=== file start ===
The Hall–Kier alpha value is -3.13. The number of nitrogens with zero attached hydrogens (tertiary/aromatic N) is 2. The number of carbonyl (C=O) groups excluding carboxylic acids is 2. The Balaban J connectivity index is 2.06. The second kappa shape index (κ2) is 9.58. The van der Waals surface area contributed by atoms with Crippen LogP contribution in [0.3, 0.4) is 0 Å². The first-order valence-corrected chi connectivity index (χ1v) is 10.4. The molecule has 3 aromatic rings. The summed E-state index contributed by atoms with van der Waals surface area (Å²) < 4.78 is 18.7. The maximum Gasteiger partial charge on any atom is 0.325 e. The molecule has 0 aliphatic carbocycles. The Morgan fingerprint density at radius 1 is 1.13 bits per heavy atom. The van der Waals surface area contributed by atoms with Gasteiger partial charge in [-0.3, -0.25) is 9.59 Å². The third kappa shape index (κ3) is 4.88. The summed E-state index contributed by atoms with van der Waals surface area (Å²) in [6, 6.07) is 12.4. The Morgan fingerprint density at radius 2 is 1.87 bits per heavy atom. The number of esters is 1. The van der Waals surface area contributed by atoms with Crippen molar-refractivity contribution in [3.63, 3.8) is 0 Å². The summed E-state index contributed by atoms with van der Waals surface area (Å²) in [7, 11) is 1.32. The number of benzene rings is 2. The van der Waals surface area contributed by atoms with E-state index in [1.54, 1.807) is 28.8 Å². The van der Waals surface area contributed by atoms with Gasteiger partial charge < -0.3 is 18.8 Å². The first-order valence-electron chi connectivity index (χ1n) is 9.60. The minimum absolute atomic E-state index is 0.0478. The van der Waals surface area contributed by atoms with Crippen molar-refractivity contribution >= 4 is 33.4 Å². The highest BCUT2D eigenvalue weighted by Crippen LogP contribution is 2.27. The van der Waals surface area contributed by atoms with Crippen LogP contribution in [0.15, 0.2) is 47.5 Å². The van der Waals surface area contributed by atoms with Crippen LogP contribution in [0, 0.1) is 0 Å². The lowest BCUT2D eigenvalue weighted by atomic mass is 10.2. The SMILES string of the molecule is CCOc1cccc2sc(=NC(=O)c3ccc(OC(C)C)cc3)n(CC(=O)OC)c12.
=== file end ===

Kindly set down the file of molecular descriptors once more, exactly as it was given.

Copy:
The Hall–Kier alpha value is -3.13. The number of nitrogens with zero attached hydrogens (tertiary/aromatic N) is 2. The number of carbonyl (C=O) groups excluding carboxylic acids is 2. The Balaban J connectivity index is 2.06. The second kappa shape index (κ2) is 9.58. The van der Waals surface area contributed by atoms with Crippen LogP contribution in [0.3, 0.4) is 0 Å². The first-order valence-corrected chi connectivity index (χ1v) is 10.4. The molecule has 3 aromatic rings. The summed E-state index contributed by atoms with van der Waals surface area (Å²) < 4.78 is 18.7. The maximum Gasteiger partial charge on any atom is 0.325 e. The molecule has 0 aliphatic carbocycles. The Morgan fingerprint density at radius 1 is 1.13 bits per heavy atom. The van der Waals surface area contributed by atoms with Gasteiger partial charge in [-0.3, -0.25) is 9.59 Å². The third kappa shape index (κ3) is 4.88. The summed E-state index contributed by atoms with van der Waals surface area (Å²) in [6, 6.07) is 12.4. The Morgan fingerprint density at radius 2 is 1.87 bits per heavy atom. The number of esters is 1. The van der Waals surface area contributed by atoms with Crippen molar-refractivity contribution in [3.63, 3.8) is 0 Å². The summed E-state index contributed by atoms with van der Waals surface area (Å²) in [7, 11) is 1.32. The number of benzene rings is 2. The van der Waals surface area contributed by atoms with E-state index in [1.54, 1.807) is 28.8 Å². The van der Waals surface area contributed by atoms with Gasteiger partial charge < -0.3 is 18.8 Å². The first-order valence-electron chi connectivity index (χ1n) is 9.60. The minimum absolute atomic E-state index is 0.0478. The van der Waals surface area contributed by atoms with Crippen molar-refractivity contribution >= 4 is 33.4 Å². The highest BCUT2D eigenvalue weighted by Crippen LogP contribution is 2.27. The van der Waals surface area contributed by atoms with Crippen LogP contribution in [0.15, 0.2) is 47.5 Å². The van der Waals surface area contributed by atoms with Crippen LogP contribution in [0, 0.1) is 0 Å². The lowest BCUT2D eigenvalue weighted by atomic mass is 10.2. The SMILES string of the molecule is CCOc1cccc2sc(=NC(=O)c3ccc(OC(C)C)cc3)n(CC(=O)OC)c12.